One of the wisest things the military has ever done to cut their cost on having to send people back home prematurely and to keep morale high is to require each new military personnel to take a week long ICR (Intercultural Relations Class). Spouses are very strongly encouraged to take it, too. And the sooner the better - preferably the first full week they are there. We spent two days learning how to use Italian money, how to calculate the exchange rate, essential Italian phrases, driving laws --both the legal, written laws and the laws of the common Italian driver that aren't written in any book, but had better be learned-- how to bargain for prices in the markets, how to use the public transportation systems, what to expect from our landlords, etc. Then the last three days they actually took us out into the real world--took us the market places, encouraged us to spend our lire, took us on the subway system, to the Royal Palace, the opera house, a Roman amphitheater - and literally helped us fall in love with Naples, and showed us we could survive among all those strange people, laws and customs. It was the most therapeutic thing the military ever provided for us. And we made lasting friendships with other new Americans in the class of about 35. I didn't tell you all of that to impress you with the military or what I've been through, but to let you know that it can take drastic measures to help someone to cope with culture shock.

But the battle wasn't over with that one little victory. That was just the first skirmish. I don't know how much language problem Ruth had. Their languages were different, but they may have been similar. How many of you have been to England? New Zealand may be the same, I don't know. When you travel to England, you discover we don't speak English - we speak American. Nappies and lifts and mossy nets, bobbies and queuing are not part of our language. We say diapers, elevators, window screens, policeman and line up. It can be rather confusing even though you supposedly speak the same language.

I never really felt at home in Italy. I just couldn't blend in because of the color of my hair. I was obviously a foreigner either from northern Europe or America. Of course, that question was quickly answered as soon as I opened my mouth. As soon as I said, "Angelique, don't," or "Steven, come back," the mystery was over. Although I lost part of my Arkansas accent to some extent while I was there, it was still obviously an American accent.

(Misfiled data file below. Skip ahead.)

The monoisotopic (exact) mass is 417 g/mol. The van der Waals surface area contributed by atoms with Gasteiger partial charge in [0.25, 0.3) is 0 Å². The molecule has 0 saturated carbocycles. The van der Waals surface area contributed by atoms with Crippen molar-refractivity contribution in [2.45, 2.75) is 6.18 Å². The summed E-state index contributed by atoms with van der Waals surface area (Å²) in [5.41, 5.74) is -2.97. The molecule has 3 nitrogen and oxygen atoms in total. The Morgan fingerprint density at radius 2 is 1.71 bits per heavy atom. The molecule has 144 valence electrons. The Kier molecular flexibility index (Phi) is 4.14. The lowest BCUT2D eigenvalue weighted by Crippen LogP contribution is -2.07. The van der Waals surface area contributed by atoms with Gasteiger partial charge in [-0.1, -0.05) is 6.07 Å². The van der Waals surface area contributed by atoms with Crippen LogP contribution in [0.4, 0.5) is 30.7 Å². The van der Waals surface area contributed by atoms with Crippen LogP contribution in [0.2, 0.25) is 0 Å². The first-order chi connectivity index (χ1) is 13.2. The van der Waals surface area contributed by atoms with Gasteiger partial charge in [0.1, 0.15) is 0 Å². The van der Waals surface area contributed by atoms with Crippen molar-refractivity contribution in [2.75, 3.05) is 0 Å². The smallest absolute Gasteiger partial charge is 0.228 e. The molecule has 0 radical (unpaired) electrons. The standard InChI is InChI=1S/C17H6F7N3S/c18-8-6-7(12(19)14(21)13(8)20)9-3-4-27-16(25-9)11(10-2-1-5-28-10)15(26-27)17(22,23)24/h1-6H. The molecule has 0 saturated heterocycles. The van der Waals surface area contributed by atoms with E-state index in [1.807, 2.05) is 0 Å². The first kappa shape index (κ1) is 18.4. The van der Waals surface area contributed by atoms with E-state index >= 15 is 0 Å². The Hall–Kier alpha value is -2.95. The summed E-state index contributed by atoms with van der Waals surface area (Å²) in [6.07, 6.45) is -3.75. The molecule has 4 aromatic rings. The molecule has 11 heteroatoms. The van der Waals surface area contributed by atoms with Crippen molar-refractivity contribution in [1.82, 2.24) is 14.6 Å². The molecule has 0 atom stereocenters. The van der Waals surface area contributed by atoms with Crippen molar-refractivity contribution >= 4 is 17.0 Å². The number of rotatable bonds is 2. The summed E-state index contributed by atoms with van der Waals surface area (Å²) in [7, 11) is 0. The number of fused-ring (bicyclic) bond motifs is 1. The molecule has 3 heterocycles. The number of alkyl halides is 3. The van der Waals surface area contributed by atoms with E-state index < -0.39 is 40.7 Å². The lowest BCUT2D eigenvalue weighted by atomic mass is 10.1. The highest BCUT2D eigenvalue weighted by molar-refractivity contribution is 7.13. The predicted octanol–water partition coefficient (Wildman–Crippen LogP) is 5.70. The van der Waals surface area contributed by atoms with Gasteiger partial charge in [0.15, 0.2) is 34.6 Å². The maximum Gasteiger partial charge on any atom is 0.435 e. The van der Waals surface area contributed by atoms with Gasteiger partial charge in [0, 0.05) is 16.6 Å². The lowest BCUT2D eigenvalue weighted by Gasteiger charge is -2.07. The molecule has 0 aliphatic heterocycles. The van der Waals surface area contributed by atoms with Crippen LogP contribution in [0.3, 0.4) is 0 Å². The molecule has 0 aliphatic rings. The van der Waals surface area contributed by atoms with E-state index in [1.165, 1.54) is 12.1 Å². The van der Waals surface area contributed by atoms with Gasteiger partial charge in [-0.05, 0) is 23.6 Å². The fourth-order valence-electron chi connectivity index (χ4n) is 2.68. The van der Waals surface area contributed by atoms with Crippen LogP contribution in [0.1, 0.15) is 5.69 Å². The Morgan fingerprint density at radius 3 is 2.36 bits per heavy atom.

Ruth had probably learned some Hebrew from her husband and Naomi, but I don't know how proficient she was in using it. The language barrier was always my biggest barrier. I learned to drive Italian style easily and to bargain in the market places, but I never got comfortable with the language as I would have liked to, probably because I spent most of my time with my fellow Americans. I took 12 weeks of "Gateway to Italian" course. I learned to communicate on about a kindergarten level. I loved talking to the children. I learned enough to shop in the markets, order in a restaurant, ask simple questions (to which I didn't always understand the answer), and convey my problems with the house to the landlord. But I never felt at ease with the language. I still had to rehearse in my mind almost every sentence before I said it.

One day I was shopping in one of the markets in Naples. I had found a skirt that I liked. So, I rehearsed the sentence in my mind before I approached the little man who was the vendor and I went up to him and said, "Aveti questa gomme in un altra colore?", which I had translated from English for "Do you have this skirt in another color?" I expected a "Si" or a "No" answer. Instead, the man just looked at me with the most puzzled look on his face. Well, obviously he didn't understand me. Was my pronunciation that bad? Maybe he was just shocked that I spoke Italian so well that he couldn't find the words to answer me. So I repeated, "Aveti questa gomme in un altra colore?" He kept that puzzled, maybe even a little insulted, look on his face and turned and walked away. Well, I didn't know whether to be mad, insulted or what. I knew that sentence was grammatically correct and my accent wasn't THAT bad. So with a puzzled look on my face I put the skirt back on the rack and walked away. If he didn't want to sell me a skirt, I sure wasn't going to force him. It wasn't THAT pretty. It nearly ruined my day. I don't think I bought anything else that day. Later as I was driving home, I passed a sign nailed to a tree in front of a gas station that said "GOMME." Then it hit me. When I had said, "Aveti questa gomme in un altra colore," I had said, "Do you have this TIRE in another color?" No wonder the man acted insulted. The word for skirt is GONNA, not GOMME. TOTAL FRUSTRATION! I could have used that skirt. One word lost it for me. I hope Ruth never had that kind of experience.

I wonder if the dwelling places in Bethlehem were different than they were in Moab. Sometimes minor changes can be a source of irritation. After we found a house in Italy, I wrote my Mom and told her to come see us and all about our new house. The whole yard had an 8-foot wrought iron fence around it. The kids could play outside and I knew they couldn't wander off. There was even an intercom from the gate to the house. Inside, there was Italian tile on every floor, not just in the bathrooms. And marble! Our staircase was marble. The windowsills and thresholds were marble. We had two balconies that looked out onto the lake that opened up into the Mediterranean Sea. We had French doors that led from the dining room on to a terrazza. The bathrooms were huge. We could easily get 22 people into one to witness a baptism in our European-size bathtub. Sounds wonderful, huh? Yeah, let me tell you about that house.